Trans fats: a latent danger

Trans fats: a latent danger!

Trans fats: a latent danger

You try to take care of yourself, at least in a general way. Eat healthier, exercise, stay active. And if you can, and taste is not sacrificed, one does not find problems in preferring the Light version, zero cholesterol and no fat content. After all, what more would one like than to be able to eat rich and healthy. The problem is that this healthy eating becomes more and more complicated.

Every day new formulas and supplements are born: yogurts with “bio” or “regularis” something, foods with different omegas (3,6,9), juices with all types of vitamins, milk reinforced in calcium, iron, zinc, and whatever comes. You no longer know what those things are, what they are for, or if they really exist. However, he ends up buying them.

The latest innovation in the world of food labels is the promise of zero-percent trans fat content. One gets happy, grabs the packet of potato chips that he was going to buy and eats it in one, feeling less guilty as he thinks: “zero percent trans fat.”

But what is trans fat? Is it something that food had and not now? Or is it simply something that they never had but that they announce to create a false image of ” healthier “? To clarify these doubts there is only one way out: to investigate the world of trans fats.

But let’s start from the beginning: what is dietary fat?

Dietary fats are those that are found in food, and are an essential part of any healthy diet. The basic components of dietary fats are fatty acids. All dietary fats contain a mixture of saturated fatty acids and unsaturated fatty acids. The type of fatty acid that predominates will be the one that determines if a fat is solid or liquid, and if it is characterized as saturated or unsaturated.

Fats of animal origin such as beef, butter and vegetable oils (such as oil derived from palm, nut and coconut) have a firm consistency at room temperature, and contain higher levels of acids saturated fat. For this reason they are considered saturated fats.

Oils such as soy, corn, cottonseed, or other vegetables, have a rather liquid consistency at room temperature and contain higher levels of unsaturated acids. Being thus considered, as unsaturated fats.

Trans fats are unsaturated fatty acids, which are formed when vegetable oils are processed and transformed into more solids or a more stable liquid. This process is called hydrogenation. Although there are also trans fats in natural foods, such as certain meats and dairy products.

So, what foods contain trans fats? Trans fats are present, in different amounts, in a wide variety of foods. For example, in most foods made from partially hydrogenated oils, such as baked goods, fried foods, and margarine. Most trans fats come from processed foods and only about 1/5 of the trans fats in our diet come from animal sources.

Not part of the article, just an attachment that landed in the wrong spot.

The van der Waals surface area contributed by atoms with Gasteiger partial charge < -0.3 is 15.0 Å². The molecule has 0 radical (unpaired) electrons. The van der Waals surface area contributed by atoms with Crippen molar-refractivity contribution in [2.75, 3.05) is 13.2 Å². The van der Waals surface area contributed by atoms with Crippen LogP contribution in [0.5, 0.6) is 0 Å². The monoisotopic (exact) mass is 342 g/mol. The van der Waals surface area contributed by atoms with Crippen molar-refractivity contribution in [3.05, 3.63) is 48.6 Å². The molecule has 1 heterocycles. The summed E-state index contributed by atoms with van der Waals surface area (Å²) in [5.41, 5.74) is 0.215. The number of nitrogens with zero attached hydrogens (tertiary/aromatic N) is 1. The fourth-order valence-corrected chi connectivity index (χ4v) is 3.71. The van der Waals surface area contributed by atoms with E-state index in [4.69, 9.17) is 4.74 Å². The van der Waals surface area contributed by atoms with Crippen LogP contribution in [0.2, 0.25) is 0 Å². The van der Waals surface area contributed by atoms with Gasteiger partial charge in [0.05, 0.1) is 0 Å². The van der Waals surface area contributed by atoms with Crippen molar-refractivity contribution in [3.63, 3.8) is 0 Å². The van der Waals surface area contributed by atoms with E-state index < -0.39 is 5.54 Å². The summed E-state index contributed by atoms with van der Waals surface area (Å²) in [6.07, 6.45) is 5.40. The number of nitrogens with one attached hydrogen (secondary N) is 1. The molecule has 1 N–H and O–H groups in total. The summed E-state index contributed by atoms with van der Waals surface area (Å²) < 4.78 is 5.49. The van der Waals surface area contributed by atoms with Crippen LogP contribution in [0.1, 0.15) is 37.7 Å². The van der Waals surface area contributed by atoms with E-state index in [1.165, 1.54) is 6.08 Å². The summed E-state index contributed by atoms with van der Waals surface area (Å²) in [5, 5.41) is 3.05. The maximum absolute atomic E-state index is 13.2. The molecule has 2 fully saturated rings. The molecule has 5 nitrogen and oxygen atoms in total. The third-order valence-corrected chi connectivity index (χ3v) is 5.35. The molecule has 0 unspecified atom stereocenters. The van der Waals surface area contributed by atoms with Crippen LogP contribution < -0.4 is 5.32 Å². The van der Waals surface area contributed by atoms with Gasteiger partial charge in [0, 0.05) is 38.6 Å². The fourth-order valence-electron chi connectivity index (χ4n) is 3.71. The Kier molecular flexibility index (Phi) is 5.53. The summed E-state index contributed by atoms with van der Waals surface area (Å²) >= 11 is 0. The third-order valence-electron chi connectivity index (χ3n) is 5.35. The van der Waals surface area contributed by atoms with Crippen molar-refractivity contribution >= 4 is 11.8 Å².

The reason why trans fats are incorporated into food through this hydrogenation process, which converts the oils into a more stable liquid or into a semi-solid element, is to achieve a high-quality food product manufacturing; they stay fresh longer and have a more appetizing texture. It is not always possible to replace unhydrogenated oils due to differences in the ways in which these oils function to produce acceptable foods.

For example, using partially hydrogenated vegetable oil to make a margarine, a spreadable dressing with a lower saturated fat content than lard can be obtained and can be used properly if it is removed from the refrigerator. It can produce fat to fry potatoes, bases for puff pastry cakes and crispy crackers. Products that are made with partially hydrogenated oils do not get rancid (fats acquire a strange taste) as quickly as those made using non-hydrogenated oils.

In addition, trans fats are used as a substitute for baking and frying fats that contain higher levels of saturated fats (eg, fats vaccines, shortening and other highly saturated vegetable oils such as palm oil, palm kernel oil and oils). of coconut).

In the mid-80s, the food industry responded to the recommendations of health authorities and the interests of consumers, to try to reduce the amount of highly saturated oils and animal fats that were used in food. The best alternative, and in many cases the only alternative, was to reformulate the products and replace the highly saturated fats with partially hydrogenated vegetable oils.

But of the 80 ‘at the time, the tortilla turned and showed another face. Recently, it was discovered that saturated fats, trans fats and dietary cholesterol increase the level of LDL (“bad”) cholesterol in the blood. And there is evidence to suggest that the consumption of trans fats lowers the level of HDL (“good”) cholesterol. And as we know, high cholesterol increases the danger of complex cardiovascular diseases.

It is so that the thing is complicated, and the one who opted in the 80 to forget the butter in favor of margarine, must return to his old ways and begin to train to read labels, looking for the new phrase magic: “without trans fat” .

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